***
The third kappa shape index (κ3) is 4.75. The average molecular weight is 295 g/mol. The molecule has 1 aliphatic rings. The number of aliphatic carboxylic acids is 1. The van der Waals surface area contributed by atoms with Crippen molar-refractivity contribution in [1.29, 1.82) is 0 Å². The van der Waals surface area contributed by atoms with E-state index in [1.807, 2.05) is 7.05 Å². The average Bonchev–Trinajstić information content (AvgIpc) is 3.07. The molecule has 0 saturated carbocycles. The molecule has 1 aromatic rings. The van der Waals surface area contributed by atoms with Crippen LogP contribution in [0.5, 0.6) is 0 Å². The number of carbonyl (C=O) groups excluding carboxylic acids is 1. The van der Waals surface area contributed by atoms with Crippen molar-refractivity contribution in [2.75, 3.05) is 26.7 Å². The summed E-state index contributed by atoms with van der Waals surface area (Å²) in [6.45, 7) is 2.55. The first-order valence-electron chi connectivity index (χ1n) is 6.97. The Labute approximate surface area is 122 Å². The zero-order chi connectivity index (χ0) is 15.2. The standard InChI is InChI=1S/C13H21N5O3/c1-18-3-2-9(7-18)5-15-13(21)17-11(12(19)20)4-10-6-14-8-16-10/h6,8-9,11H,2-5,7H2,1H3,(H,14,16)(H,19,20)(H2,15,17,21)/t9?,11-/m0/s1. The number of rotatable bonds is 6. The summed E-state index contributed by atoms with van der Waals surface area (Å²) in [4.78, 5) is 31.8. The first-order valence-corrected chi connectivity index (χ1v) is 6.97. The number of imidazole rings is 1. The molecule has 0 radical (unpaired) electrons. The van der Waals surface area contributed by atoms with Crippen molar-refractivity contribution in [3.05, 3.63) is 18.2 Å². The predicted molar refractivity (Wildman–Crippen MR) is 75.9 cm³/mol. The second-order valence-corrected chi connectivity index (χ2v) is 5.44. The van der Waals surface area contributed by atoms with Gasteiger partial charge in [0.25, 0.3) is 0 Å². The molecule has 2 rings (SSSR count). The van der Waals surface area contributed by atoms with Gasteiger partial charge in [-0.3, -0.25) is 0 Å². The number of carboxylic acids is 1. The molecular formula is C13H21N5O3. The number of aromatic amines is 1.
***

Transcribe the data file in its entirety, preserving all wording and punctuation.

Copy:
The third kappa shape index (κ3) is 4.75. The average molecular weight is 295 g/mol. The molecule has 1 aliphatic rings. The number of aliphatic carboxylic acids is 1. The van der Waals surface area contributed by atoms with Crippen molar-refractivity contribution in [1.29, 1.82) is 0 Å². The van der Waals surface area contributed by atoms with E-state index in [1.807, 2.05) is 7.05 Å². The average Bonchev–Trinajstić information content (AvgIpc) is 3.07. The molecule has 0 saturated carbocycles. The molecule has 1 aromatic rings. The van der Waals surface area contributed by atoms with Crippen LogP contribution in [0.5, 0.6) is 0 Å². The number of carbonyl (C=O) groups excluding carboxylic acids is 1. The van der Waals surface area contributed by atoms with Crippen molar-refractivity contribution in [2.75, 3.05) is 26.7 Å². The summed E-state index contributed by atoms with van der Waals surface area (Å²) in [6.45, 7) is 2.55. The first-order valence-electron chi connectivity index (χ1n) is 6.97. The Labute approximate surface area is 122 Å². The zero-order chi connectivity index (χ0) is 15.2. The standard InChI is InChI=1S/C13H21N5O3/c1-18-3-2-9(7-18)5-15-13(21)17-11(12(19)20)4-10-6-14-8-16-10/h6,8-9,11H,2-5,7H2,1H3,(H,14,16)(H,19,20)(H2,15,17,21)/t9?,11-/m0/s1. The number of rotatable bonds is 6. The summed E-state index contributed by atoms with van der Waals surface area (Å²) in [4.78, 5) is 31.8. The first-order valence-corrected chi connectivity index (χ1v) is 6.97. The number of imidazole rings is 1. The molecule has 0 radical (unpaired) electrons. The van der Waals surface area contributed by atoms with Crippen molar-refractivity contribution in [3.05, 3.63) is 18.2 Å². The predicted molar refractivity (Wildman–Crippen MR) is 75.9 cm³/mol. The second-order valence-corrected chi connectivity index (χ2v) is 5.44. The van der Waals surface area contributed by atoms with Gasteiger partial charge in [0.25, 0.3) is 0 Å². The molecule has 2 rings (SSSR count). The van der Waals surface area contributed by atoms with Gasteiger partial charge in [-0.3, -0.25) is 0 Å². The number of carboxylic acids is 1. The molecular formula is C13H21N5O3. The number of aromatic amines is 1.